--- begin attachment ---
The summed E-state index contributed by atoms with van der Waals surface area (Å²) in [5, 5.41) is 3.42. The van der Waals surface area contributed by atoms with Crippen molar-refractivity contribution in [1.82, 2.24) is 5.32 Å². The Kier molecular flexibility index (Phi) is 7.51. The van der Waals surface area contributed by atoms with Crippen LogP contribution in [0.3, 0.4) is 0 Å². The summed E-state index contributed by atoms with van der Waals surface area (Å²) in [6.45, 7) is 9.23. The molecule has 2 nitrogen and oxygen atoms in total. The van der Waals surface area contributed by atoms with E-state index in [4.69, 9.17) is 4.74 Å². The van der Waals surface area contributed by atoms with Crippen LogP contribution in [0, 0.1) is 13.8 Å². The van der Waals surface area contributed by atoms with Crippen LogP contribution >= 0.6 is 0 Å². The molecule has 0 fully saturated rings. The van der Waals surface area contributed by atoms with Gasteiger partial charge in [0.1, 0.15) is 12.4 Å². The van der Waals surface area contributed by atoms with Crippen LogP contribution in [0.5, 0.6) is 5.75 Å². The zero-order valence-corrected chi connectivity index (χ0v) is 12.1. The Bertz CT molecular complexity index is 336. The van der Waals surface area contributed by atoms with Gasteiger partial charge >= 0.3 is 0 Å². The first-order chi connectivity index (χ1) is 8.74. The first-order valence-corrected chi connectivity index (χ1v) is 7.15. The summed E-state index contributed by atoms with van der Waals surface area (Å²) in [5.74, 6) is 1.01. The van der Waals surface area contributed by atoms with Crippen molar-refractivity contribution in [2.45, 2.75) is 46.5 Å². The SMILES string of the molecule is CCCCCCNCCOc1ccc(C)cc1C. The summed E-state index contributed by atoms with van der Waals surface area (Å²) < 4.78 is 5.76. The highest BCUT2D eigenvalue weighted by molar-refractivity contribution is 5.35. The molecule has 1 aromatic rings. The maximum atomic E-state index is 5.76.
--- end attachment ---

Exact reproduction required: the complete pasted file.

The summed E-state index contributed by atoms with van der Waals surface area (Å²) in [5, 5.41) is 3.42. The van der Waals surface area contributed by atoms with Crippen molar-refractivity contribution in [1.82, 2.24) is 5.32 Å². The Kier molecular flexibility index (Phi) is 7.51. The van der Waals surface area contributed by atoms with Crippen LogP contribution in [0.3, 0.4) is 0 Å². The summed E-state index contributed by atoms with van der Waals surface area (Å²) in [6.45, 7) is 9.23. The molecule has 2 nitrogen and oxygen atoms in total. The van der Waals surface area contributed by atoms with E-state index in [4.69, 9.17) is 4.74 Å². The van der Waals surface area contributed by atoms with Crippen LogP contribution in [0, 0.1) is 13.8 Å². The van der Waals surface area contributed by atoms with Crippen LogP contribution >= 0.6 is 0 Å². The molecule has 0 fully saturated rings. The van der Waals surface area contributed by atoms with Gasteiger partial charge in [0.1, 0.15) is 12.4 Å². The van der Waals surface area contributed by atoms with Crippen LogP contribution in [0.5, 0.6) is 5.75 Å². The zero-order valence-corrected chi connectivity index (χ0v) is 12.1. The Bertz CT molecular complexity index is 336. The van der Waals surface area contributed by atoms with Gasteiger partial charge >= 0.3 is 0 Å². The first-order chi connectivity index (χ1) is 8.74. The first-order valence-corrected chi connectivity index (χ1v) is 7.15. The summed E-state index contributed by atoms with van der Waals surface area (Å²) in [5.74, 6) is 1.01. The van der Waals surface area contributed by atoms with Crippen molar-refractivity contribution in [2.45, 2.75) is 46.5 Å². The SMILES string of the molecule is CCCCCCNCCOc1ccc(C)cc1C. The summed E-state index contributed by atoms with van der Waals surface area (Å²) < 4.78 is 5.76. The highest BCUT2D eigenvalue weighted by molar-refractivity contribution is 5.35. The molecule has 1 aromatic rings. The maximum atomic E-state index is 5.76.